Now in 2016 mobile video is ascendant. The BBC Sport mobile app set a weekly record with 4.4m unique users, including 2.7m uniques in a single day. In China the Games are on mobile for the first time. 67 percent of Chinese viewers watched on their smartphones, even though state broadcaster CCTV imposes a 30-minute delay. Australian broadcaster Channel Seven smashed records, with 2.8m streams on the first day of competition.

Mobile video will continue its gold medal performance at Tokyo 2020

According to Cisco, 75% of the world’s mobile data traffic will be video in 2020, up from 50% today. If growth continues at this rate, the network infrastructure that delivers streaming over the Internet will be under pressure.

5G networks promising increased speeds and capacity are on the horizon, but the actual standards are still being written, and widespread rollout is not a sure-thing by mid-2020.

Broadcasters need mobile streaming strategies that deliver both an excellent user experience, and guarantee underlying ad revenue

One approach is smoothing peaks and troughs in network utilization by separating video delivery from consumption. However sports, like few other media properties (news and singing contests?) contain the bulk of their value in ‘live’. Content pre-positioning does have a role to play though.

Depending on the viewer’s timezone relative to Tokyo, it could make sense to pre-position highlight clips of the favorite team or particular sports according to user preferences. This can be done while the mobile is connected to WiFi, or pushed out over off-peak cellular networks. When fans wake up, their package of swimming or track finals is available in instant start-HD, free of any network delivery issues.

For the live events generating millions of concurrent streams, this isn’t an option, but intelligent delivery still has a place. Ad units for each live event can be delivered ahead of time. This allows them to be inserted in to the live stream as the primary ad unit, or as a backup if there are delivery issues with the streamed version. Guaranteed play out means maximum fill rates and no lost revenue opportunities.

Mobile world records will once again be set at Tokyo 2020 as audiences continue their migration from linear TV. Olympic broadcasters and rights-holders have time to plan pre-positioning strategies as both viewers and advertisers demand increasing quality and performance from their video experience.

Mark Adams is CEO of Incoming Media. We use high quality video and machine intelligence to enhance the value of mobile subscribers. If you’d like regular Gold Medal updates on the business of mobile, please like this post and follow me.

How Trading Doritos for Data is Transforming Mobile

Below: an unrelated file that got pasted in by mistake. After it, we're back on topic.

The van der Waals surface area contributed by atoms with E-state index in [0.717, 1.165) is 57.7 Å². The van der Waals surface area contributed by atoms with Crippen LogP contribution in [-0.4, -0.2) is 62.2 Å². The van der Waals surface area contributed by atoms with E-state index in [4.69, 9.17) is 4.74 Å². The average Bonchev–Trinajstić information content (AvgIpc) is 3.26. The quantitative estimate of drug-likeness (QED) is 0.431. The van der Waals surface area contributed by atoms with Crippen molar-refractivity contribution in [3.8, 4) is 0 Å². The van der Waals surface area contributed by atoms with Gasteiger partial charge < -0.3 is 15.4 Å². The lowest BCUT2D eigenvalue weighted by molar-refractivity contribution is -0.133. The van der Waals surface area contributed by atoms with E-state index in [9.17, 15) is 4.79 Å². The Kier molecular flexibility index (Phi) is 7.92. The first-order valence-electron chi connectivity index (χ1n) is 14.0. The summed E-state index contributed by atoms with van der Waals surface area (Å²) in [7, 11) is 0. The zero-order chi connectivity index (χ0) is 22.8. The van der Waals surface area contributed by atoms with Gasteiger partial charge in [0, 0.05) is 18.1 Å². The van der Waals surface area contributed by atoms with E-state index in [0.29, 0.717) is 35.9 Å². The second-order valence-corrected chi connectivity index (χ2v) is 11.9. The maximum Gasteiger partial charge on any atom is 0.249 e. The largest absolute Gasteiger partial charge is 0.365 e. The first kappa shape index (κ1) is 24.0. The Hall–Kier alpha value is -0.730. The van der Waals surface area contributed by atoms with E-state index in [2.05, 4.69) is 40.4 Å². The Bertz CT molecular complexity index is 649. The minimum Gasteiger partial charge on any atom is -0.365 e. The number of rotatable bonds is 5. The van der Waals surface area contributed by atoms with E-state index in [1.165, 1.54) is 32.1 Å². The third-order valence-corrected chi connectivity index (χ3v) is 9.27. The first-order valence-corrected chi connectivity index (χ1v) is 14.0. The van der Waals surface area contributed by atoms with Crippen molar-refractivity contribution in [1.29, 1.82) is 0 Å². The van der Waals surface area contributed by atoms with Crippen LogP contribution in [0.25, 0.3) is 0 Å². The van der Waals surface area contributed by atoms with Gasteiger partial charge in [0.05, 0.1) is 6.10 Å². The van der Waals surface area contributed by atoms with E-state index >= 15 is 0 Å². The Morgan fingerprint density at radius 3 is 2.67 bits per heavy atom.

Imagine you had to choose between using Facebook and buying a packet of corn chips?

Such a choice might seem hard to imagine in affluent San Francisco or Sydney, but in emerging markets like India, opportunity costs are on an entirely different scale.

The Wall Street Journal noted yesterday: “Nestlé SA, Coca-Cola Co. and others selling consumer products to India’s 1.2 billion people say that as their poorest customers start spending on smartphone data, they have fewer pennies left over for snacks, sodas and shampoo.”

The WSJ does caution that “the evidence for this trend is largely circumstantial…data consumption is accelerating rapidly, while at the same time sales growth at some of India’s largest consumer companies has slipped to a two-year low”. The macro trends appear to support the argument.

India’s smartphone user base is now over 220m, second only to China, and ahead of the US. Adoption has been driven by intense price competition among the 150 brands of Android-powered devices on the market, with entry-level options available for under $100.

While smartphones are getting cheaper, data is still relatively costly, and most consumers pay as they go, rather than opt for monthly plans. So for many, casual browsing on a smartphone is not affordable unless some other discretionary spending is forgone.

Data costs real money for consumers, for a reason. Billions have been sunk into building out 3G and 4G networks. And operators require a return to make the economics work. At some point, the consumer runs out of wallet, and even in high-growth markets, ARPU peaks and starts to decline.

Operators are looking at alternative revenue sources to increase ARPU, and brands are looking at new ways to engage consumers. It’s easy to see brands and operators forming partnerships where subscriber attention is exchanged for subsidized data, text and calls.

Rolling out these type of programs should be done in a sensitive way. Brands can’t bombard subscribers with hundreds of ads, degrading the user experience. Facebook’s Free Basics initiative faced criticism for perceived restrictions on sites that could be accessed, and violations of net neutrality principles.

Other factors like privacy, device storage and power consumption need to be factored in to ensure that the value exchange doesn’t create issues for both operator and consumer.